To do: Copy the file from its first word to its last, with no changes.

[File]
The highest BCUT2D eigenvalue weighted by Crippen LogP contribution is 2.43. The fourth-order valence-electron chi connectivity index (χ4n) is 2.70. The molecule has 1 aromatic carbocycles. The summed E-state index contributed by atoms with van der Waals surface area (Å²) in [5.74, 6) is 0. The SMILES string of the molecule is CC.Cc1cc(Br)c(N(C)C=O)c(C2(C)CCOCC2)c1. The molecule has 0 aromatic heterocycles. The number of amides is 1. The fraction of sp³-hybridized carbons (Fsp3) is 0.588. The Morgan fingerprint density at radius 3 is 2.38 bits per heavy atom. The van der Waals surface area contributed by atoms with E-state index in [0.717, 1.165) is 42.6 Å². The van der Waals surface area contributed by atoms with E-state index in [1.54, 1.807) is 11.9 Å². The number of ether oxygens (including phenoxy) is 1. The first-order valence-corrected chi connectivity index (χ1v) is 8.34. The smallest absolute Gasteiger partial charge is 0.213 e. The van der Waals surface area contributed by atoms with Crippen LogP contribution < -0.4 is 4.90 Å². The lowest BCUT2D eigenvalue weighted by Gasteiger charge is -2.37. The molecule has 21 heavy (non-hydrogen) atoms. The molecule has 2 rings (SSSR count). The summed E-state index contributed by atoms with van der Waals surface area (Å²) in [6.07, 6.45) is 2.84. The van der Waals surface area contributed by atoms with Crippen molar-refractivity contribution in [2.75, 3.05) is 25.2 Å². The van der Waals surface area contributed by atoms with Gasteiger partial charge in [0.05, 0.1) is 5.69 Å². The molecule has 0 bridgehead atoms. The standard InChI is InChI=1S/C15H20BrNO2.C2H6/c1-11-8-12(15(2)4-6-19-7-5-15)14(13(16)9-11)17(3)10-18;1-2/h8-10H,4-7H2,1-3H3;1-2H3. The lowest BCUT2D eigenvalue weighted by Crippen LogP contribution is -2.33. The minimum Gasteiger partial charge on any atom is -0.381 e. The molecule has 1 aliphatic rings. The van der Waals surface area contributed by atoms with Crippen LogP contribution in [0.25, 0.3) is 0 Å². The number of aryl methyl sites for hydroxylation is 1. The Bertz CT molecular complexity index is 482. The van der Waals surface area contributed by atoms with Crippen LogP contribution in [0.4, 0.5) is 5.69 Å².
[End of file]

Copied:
The highest BCUT2D eigenvalue weighted by Crippen LogP contribution is 2.43. The fourth-order valence-electron chi connectivity index (χ4n) is 2.70. The molecule has 1 aromatic carbocycles. The summed E-state index contributed by atoms with van der Waals surface area (Å²) in [5.74, 6) is 0. The SMILES string of the molecule is CC.Cc1cc(Br)c(N(C)C=O)c(C2(C)CCOCC2)c1. The molecule has 0 aromatic heterocycles. The number of amides is 1. The fraction of sp³-hybridized carbons (Fsp3) is 0.588. The Morgan fingerprint density at radius 3 is 2.38 bits per heavy atom. The van der Waals surface area contributed by atoms with E-state index in [0.717, 1.165) is 42.6 Å². The van der Waals surface area contributed by atoms with E-state index in [1.54, 1.807) is 11.9 Å². The number of ether oxygens (including phenoxy) is 1. The first-order valence-corrected chi connectivity index (χ1v) is 8.34. The smallest absolute Gasteiger partial charge is 0.213 e. The van der Waals surface area contributed by atoms with Crippen LogP contribution < -0.4 is 4.90 Å². The lowest BCUT2D eigenvalue weighted by Gasteiger charge is -2.37. The molecule has 21 heavy (non-hydrogen) atoms. The molecule has 2 rings (SSSR count). The summed E-state index contributed by atoms with van der Waals surface area (Å²) in [6.07, 6.45) is 2.84. The van der Waals surface area contributed by atoms with Crippen molar-refractivity contribution in [2.75, 3.05) is 25.2 Å². The van der Waals surface area contributed by atoms with Gasteiger partial charge in [0.05, 0.1) is 5.69 Å². The molecule has 0 bridgehead atoms. The standard InChI is InChI=1S/C15H20BrNO2.C2H6/c1-11-8-12(15(2)4-6-19-7-5-15)14(13(16)9-11)17(3)10-18;1-2/h8-10H,4-7H2,1-3H3;1-2H3. The lowest BCUT2D eigenvalue weighted by Crippen LogP contribution is -2.33. The minimum Gasteiger partial charge on any atom is -0.381 e. The molecule has 1 aliphatic rings. The van der Waals surface area contributed by atoms with Crippen LogP contribution in [0.25, 0.3) is 0 Å². The number of aryl methyl sites for hydroxylation is 1. The Bertz CT molecular complexity index is 482. The van der Waals surface area contributed by atoms with Crippen LogP contribution in [0.4, 0.5) is 5.69 Å².